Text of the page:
My 25 years of experience litigating complex matters assists me in being a better mediator. I was the lead attorney for USF&G in City of Evansville & Evansville Water & Sewer Util. v. U.S. Fid. & Guaranty Co., 965 N.E.2d 92 (Ind. App. 2012). Since the Indiana Court of Appeals videotapes oral arguments, I have proof to show attorneys and clients that I know what it is like to be in the trenches. Many of the issues raised by the justices in the clips below are the type of issues that can stall settlement discussions.
In City of Evansville v. USF&G, I convinced the trial court that my client had no obligation to defend or indemnify Evansville for millions of dollars that the United States Environmental Protection Agency deemed were necessary to improve the operation of Evansville’s combined sewer system. Evansville retained multiple experts who argued that the projects at issue would reduce future pollution and that under Indiana law insurers are generally liable to fund such “remediation” efforts. My client argued that all of the costs at issue were statutorily required operational improvements and, thus, not insured. After hearing the oral argument below, the Indiana Court of Appeals agreed, upholding summary judgment in my client’s favor. The following clips can provide some lessons for mediation in addition to litigation:
Good litigators present a succinct story for why their clients should prevail and listen to opposing counsel to highlight for the Court why their argument is incorrect. Here, I identify a fundamental flaw in opposing counsel’s argument and further respond to why there was not an “occurrence.” In mediating a case with two diametrically opposed narratives, it is important to be able to stress the risks to both sides that the Court might ultimately accept the other side’s paradigm.
At oral argument attorneys want to demonstrate that they have a solid grasp of the facts. The same is true for a mediator. I work hard to review the record submitted by the parties and, like here, will raise issues from the record when it might assist in demonstrating to a party that it faces litigation risks.
Often mediation takes place during a time period in which summary judgment motions are pending. Here, I respond to the panel’s questions as to why opposing counsel is wrong that summary judgment was improper by underscoring that the identical argument had been rejected by the Indiana Supreme Court in another case in which Mr. Plews and myself were attorneys. As a mediator it is important to remind parties that predicting the outcomes of summary judgment motions can be difficult, which provides a good opportunity for reaching a settlement.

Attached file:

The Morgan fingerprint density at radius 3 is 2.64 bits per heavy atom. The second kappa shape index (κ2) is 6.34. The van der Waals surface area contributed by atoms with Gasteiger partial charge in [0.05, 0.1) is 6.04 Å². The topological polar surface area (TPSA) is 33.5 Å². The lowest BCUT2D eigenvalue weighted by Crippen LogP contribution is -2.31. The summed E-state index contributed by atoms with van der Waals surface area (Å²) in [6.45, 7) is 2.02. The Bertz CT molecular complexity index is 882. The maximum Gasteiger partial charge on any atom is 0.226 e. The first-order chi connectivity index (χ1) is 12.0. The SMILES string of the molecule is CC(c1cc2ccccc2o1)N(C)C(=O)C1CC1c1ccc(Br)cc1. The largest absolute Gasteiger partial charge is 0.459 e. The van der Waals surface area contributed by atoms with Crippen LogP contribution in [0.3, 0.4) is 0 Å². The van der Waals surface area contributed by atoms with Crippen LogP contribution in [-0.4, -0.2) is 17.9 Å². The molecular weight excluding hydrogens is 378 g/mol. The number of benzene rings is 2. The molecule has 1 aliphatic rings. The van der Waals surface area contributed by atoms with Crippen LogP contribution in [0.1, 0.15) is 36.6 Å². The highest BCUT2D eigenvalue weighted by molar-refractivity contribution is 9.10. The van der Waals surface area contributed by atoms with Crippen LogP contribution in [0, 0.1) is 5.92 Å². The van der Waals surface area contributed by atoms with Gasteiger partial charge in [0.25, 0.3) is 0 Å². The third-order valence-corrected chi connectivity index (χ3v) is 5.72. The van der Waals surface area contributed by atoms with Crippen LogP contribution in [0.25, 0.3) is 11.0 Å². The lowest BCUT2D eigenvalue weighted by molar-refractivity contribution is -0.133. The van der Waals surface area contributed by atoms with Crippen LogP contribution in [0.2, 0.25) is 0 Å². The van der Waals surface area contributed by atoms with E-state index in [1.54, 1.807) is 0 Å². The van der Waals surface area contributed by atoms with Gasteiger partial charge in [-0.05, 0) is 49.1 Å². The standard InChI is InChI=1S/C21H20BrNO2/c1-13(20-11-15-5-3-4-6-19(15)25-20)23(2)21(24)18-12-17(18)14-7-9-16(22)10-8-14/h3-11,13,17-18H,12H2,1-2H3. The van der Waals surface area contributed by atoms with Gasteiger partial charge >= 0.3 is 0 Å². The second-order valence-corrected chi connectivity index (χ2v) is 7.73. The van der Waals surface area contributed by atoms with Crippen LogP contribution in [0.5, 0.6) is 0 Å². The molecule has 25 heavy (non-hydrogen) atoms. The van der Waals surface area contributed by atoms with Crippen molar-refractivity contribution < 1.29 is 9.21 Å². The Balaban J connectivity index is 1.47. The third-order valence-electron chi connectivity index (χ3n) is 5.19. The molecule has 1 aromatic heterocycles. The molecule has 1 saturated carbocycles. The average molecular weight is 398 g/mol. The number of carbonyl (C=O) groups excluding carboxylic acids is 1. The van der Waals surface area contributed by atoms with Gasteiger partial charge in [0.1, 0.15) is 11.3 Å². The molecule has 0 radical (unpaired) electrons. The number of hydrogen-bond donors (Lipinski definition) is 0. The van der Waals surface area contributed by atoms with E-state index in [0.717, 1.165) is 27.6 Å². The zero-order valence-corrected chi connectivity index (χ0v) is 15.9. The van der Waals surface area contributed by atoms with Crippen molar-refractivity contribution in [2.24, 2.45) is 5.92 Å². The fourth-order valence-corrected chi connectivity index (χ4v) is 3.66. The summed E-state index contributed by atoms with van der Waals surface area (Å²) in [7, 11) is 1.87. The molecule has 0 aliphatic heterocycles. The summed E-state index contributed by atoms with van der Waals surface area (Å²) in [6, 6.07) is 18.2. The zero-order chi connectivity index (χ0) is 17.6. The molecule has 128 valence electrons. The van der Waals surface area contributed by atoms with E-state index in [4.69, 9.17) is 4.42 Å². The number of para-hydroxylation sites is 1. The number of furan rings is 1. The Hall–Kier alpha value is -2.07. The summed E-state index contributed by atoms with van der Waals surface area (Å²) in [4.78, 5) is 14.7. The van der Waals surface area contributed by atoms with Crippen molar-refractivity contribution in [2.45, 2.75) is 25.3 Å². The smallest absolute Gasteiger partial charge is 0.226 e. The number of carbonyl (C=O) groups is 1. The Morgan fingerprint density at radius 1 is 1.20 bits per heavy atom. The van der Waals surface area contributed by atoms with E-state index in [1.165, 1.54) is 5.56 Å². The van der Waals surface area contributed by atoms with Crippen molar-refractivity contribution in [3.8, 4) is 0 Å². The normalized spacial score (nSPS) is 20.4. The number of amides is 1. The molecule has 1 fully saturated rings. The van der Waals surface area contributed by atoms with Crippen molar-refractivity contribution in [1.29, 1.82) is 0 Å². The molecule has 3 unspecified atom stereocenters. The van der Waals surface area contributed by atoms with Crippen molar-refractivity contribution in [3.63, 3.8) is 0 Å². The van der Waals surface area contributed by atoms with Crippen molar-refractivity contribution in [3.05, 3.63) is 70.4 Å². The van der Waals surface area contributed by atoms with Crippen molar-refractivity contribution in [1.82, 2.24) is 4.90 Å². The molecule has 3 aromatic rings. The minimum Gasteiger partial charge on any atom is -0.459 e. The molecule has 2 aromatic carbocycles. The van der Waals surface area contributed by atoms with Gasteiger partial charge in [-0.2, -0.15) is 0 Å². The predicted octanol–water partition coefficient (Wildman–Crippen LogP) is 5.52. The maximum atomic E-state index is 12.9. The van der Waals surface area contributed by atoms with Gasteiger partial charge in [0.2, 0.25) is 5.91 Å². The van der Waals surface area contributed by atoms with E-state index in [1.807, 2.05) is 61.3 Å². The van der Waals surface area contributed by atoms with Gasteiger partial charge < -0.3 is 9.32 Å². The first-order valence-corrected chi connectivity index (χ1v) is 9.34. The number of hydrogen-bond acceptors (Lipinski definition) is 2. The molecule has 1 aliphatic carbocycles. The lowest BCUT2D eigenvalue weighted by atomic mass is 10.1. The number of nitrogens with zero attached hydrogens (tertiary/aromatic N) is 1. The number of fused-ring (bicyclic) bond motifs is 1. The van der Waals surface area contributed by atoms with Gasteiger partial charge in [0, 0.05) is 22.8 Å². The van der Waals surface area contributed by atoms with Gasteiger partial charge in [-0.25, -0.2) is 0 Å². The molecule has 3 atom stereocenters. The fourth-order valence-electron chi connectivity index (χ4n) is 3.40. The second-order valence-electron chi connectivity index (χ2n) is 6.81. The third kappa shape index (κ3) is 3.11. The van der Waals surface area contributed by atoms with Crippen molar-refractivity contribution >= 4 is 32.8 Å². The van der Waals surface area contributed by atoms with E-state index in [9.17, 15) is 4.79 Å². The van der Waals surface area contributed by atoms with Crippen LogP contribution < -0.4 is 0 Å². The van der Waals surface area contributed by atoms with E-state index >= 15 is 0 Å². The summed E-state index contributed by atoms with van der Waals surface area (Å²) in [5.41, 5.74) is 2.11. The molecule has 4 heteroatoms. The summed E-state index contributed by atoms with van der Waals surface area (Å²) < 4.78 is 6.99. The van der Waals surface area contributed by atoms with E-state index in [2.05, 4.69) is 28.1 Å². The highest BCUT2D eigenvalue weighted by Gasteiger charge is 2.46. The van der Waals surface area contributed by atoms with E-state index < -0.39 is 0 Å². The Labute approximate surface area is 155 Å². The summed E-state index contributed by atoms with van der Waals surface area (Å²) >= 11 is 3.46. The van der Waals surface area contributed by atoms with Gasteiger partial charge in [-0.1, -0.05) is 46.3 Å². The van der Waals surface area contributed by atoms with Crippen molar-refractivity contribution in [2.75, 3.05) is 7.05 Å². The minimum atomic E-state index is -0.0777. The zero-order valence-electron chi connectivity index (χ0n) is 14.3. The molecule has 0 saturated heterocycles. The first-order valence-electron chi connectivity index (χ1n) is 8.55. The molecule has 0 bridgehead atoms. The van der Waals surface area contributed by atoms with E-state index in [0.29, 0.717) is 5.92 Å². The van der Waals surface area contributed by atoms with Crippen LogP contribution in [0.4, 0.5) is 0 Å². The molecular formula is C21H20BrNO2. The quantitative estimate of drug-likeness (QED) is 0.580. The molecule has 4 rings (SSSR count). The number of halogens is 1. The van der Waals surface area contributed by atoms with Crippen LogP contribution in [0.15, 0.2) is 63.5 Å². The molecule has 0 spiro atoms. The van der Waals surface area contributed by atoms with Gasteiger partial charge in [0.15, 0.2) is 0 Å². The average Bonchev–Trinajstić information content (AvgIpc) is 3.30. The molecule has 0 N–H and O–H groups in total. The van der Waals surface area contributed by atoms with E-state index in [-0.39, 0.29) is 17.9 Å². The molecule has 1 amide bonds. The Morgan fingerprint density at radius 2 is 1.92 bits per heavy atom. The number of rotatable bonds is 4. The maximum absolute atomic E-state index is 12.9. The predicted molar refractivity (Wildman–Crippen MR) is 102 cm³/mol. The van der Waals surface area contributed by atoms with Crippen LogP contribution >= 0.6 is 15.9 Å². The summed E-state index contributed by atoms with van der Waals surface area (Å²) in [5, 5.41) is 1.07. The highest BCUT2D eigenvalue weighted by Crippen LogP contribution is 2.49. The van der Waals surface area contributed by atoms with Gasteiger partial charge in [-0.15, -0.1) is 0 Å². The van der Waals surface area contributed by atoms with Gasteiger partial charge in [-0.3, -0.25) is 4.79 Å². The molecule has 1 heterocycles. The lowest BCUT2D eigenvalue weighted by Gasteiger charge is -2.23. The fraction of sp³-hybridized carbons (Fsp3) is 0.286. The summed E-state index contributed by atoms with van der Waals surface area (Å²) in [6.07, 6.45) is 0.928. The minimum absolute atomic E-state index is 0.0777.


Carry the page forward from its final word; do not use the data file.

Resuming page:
Good lawyers and mediators have a solid understanding of the substantive law and the rationale for applicable statutes. Here, I help convince the court that the Clean Water Act was passed to require the expenditures at issue in the case.
Here, the appellate court acknowledges my experience in other cases. I was able to use that experience to my client’s advantage in City of Evansville and believe that I can use it to assist you in reaching a settlement in your next case.
Here, I explain why opposing counsel’s expert affidavits fail to raise a genuine issue of material fact. In Episode 2 of my podcast I discuss issues related to expert testimony and its impact on resolving complex cases. This clip shows that I have experience in dealing with matters that potentially turn on expert testimony.
Here, I highlight caselaw supporting my client’s argument that the costs to improve the sewer systems at issue were necessary to comply with legal requirements.
A good mediator is able to listen to the arguments that each party believes will lead them to victory and respectfully urge both sides to give greater consideration to the other side’s point of view. Here, I focus on portions of the record that appeared to concern the panel and explain why they did not support reversing the trial court’s ruling.
Here, the Indiana Court of Appeals congratulates me and opposing counsel for our well-prepared arguments and written appellate work. The court also has some fun with the fact that counsel for numerous other carriers allowed me to argue on their behalf as well. This clip really underscores something discussed in Episode 3 of the podcast – the Judge is always the funniest person in the Courtroom! As I note in that podcast, a mediator can use humor effectively to decrease the tension at mediation.